The Ceronis were co-founders Carnegie Career College. From at least 2003, Carnegie College held itself out to the public as a private not-for-profit college that offered a select number of associate degrees, as well as various “certificate” programs in areas such as blood drawing.
Around 2002, Richard Ceroni applied with the Department of Education to participate in the federal student financial aid (SFA) program. That application was approved in December 2003, according to the indictment.
Richard Ceroni was dean and director of education at Carnegie College, while Marie Ceroni was the director of Carnegie and was responsible for financial matters at the school. They and Pyle purported to work as volunteers at Carnegie.
Richard Ceroni was also founder of Historical Chapel Ministries (HCM), which was registered as a tax-exempt charitable organization. It had offices in the same building as Carnegie College in Suffield, Ohio. Both Ceronis held themselves out as ministers of HCM, but it did not have regular services or congregants, according to the indictment.
In February 2007, Carnegie College opened a branch “campus” that operated in a single-family home in Canton. In 2010, Carnegie moved its branch campus to a commercial building in North Canton, which also hosted a variety of other Ceroni ventures, including a driving school and a massage service, according to the indictment.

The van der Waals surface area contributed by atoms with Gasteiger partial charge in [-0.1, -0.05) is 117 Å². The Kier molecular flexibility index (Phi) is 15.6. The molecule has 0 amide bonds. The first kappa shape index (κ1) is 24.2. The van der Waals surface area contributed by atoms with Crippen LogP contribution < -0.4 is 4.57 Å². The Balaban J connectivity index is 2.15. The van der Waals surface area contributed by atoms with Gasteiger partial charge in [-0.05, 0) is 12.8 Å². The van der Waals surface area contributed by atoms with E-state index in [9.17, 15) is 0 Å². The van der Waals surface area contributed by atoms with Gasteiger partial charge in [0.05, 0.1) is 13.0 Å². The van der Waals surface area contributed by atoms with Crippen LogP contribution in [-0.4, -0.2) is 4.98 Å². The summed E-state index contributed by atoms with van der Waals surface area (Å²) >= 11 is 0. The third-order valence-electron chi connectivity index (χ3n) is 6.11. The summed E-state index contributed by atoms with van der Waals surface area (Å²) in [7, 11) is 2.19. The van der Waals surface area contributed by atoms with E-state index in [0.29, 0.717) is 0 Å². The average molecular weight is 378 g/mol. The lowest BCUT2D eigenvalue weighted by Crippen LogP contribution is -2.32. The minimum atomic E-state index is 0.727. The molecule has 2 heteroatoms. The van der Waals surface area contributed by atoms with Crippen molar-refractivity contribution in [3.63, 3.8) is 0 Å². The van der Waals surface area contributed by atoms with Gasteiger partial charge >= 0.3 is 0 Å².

From June 2007 through May 2012, the Ceronis and Pyle fraudulently obtained approximately $2.3 million from the Department of Education by submitting applications for SFA funds that stated students at Carnegie College had obtained valid high school diplomas; they also falsely told prospective students they would earn a valid high school diploma at the same time they attended Carnegie College and that such a diploma would be paid for by a “scholarship from a church” in order to increase enrollment and access to SFA funds, according to the indictment.
The Ceronis recruited students who had not earned high school diplomas or G.E.D. certificates, and thus were not eligible for SFA funds, and submitted fraudulent financial aid documents to the Department of Education. They used online high schools, including Australia-based Adison High School, to purchase fake high school diplomas and coursework transcripts for students who were not required to attend any classes or complete any coursework, according to the indictment.